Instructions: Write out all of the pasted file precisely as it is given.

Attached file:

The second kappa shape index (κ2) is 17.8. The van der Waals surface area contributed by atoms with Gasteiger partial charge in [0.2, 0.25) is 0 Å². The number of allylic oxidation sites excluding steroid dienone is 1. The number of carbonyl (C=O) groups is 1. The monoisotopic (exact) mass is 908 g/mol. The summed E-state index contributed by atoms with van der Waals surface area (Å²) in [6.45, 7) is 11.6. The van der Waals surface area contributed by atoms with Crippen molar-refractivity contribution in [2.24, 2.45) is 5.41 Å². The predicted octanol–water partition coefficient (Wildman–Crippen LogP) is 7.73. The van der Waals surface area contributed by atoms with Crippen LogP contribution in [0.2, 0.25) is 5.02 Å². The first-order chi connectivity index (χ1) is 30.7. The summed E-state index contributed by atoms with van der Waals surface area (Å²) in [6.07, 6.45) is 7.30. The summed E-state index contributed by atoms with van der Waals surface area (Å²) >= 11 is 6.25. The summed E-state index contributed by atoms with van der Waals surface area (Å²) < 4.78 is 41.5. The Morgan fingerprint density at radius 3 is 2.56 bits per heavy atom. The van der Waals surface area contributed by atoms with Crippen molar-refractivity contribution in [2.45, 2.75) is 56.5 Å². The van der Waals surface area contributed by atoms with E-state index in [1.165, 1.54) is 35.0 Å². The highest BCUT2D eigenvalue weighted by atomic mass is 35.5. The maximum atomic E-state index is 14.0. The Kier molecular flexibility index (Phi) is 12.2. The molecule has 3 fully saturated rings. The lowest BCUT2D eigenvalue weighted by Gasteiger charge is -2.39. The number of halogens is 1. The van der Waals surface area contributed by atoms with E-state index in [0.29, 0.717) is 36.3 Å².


The second kappa shape index (κ2) is 17.8. The van der Waals surface area contributed by atoms with Gasteiger partial charge in [0.2, 0.25) is 0 Å². The number of allylic oxidation sites excluding steroid dienone is 1. The number of carbonyl (C=O) groups is 1. The monoisotopic (exact) mass is 908 g/mol. The summed E-state index contributed by atoms with van der Waals surface area (Å²) in [6.45, 7) is 11.6. The van der Waals surface area contributed by atoms with Crippen molar-refractivity contribution in [2.24, 2.45) is 5.41 Å². The predicted octanol–water partition coefficient (Wildman–Crippen LogP) is 7.73. The van der Waals surface area contributed by atoms with Crippen LogP contribution in [0.2, 0.25) is 5.02 Å². The first-order chi connectivity index (χ1) is 30.7. The summed E-state index contributed by atoms with van der Waals surface area (Å²) in [6.07, 6.45) is 7.30. The summed E-state index contributed by atoms with van der Waals surface area (Å²) >= 11 is 6.25. The summed E-state index contributed by atoms with van der Waals surface area (Å²) < 4.78 is 41.5. The Morgan fingerprint density at radius 3 is 2.56 bits per heavy atom. The van der Waals surface area contributed by atoms with Crippen molar-refractivity contribution in [2.45, 2.75) is 56.5 Å². The van der Waals surface area contributed by atoms with E-state index in [1.165, 1.54) is 35.0 Å². The highest BCUT2D eigenvalue weighted by atomic mass is 35.5. The maximum atomic E-state index is 14.0. The Kier molecular flexibility index (Phi) is 12.2. The molecule has 3 fully saturated rings. The lowest BCUT2D eigenvalue weighted by Gasteiger charge is -2.39. The number of halogens is 1. The van der Waals surface area contributed by atoms with E-state index in [0.29, 0.717) is 36.3 Å².